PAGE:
3
$\begingroup$

The class Co-NP is defined as all the languages $L$ such that $\overline{L} \in NP$. An example that appears in the book of Arora and Barak is of $\overline{SAT}$, which is defined as $\overline{SAT} = \{\phi : \phi \text{ is not satisfiable} \}$. My question is the following, given that $SAT$ corresponds to boolean functions represented with an alphabet (say $\{0,1\}$), then $\overline{SAT}$ should include bitstrings that correspond to non-satisfiable formulas but also butstrings that dont represent a valid boolean formula. Why is then in the book defiend as $\overline{SAT} = \{\phi : \phi \text{ is not satisfiable} \}$?

Shouldn't the definition be something like $\overline{SAT} = \{\phi : \phi \text{ is not satisfiable} \} \cup \{\phi : \phi \text{ does not encode a boolean formula} \}$.

$\endgroup$
7
$\begingroup$

Technically and formally, you are right. However, it is "nicer" to look at languages with sanitized input. And since detecting if the input does not describe a valid boolean formula is possible in polynomial time, it is sane. (Formally, you can polynomially reduce the books definition to yours and vice versa)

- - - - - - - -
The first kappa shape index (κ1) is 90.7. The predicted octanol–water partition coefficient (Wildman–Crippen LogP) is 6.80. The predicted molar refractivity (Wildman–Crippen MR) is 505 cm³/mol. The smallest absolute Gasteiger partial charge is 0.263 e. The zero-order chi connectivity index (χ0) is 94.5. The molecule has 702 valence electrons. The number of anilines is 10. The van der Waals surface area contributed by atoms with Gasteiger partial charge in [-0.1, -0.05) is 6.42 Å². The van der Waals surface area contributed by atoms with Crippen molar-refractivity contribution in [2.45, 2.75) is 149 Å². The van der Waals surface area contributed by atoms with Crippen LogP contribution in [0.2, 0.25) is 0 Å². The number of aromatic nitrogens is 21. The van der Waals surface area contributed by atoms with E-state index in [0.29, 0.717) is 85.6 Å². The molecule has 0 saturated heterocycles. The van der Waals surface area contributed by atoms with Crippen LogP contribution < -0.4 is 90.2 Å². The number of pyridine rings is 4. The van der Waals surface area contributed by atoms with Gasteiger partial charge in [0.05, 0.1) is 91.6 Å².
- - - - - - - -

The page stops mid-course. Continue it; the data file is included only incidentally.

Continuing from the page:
$\endgroup$
  • 2
    $\begingroup$ Indeed. Computational problems are almost always "promise problems", but we tend to ignore this in many cases because the promise is easily checkable in polynomial time - see section 1.1. in "On Promise Problems" by Oded Goldreich (wisdom.weizmann.ac.il/~oded/PSX/prpr-r.pdf). $\endgroup$ – Rahul Savani Oct 29 '19 at 20:05

Your Answer

By clicking “Post Your Answer”, you agree to our terms of service, privacy policy and cookie policy

Not the answer you're looking for? Browse other questions tagged or ask your own question.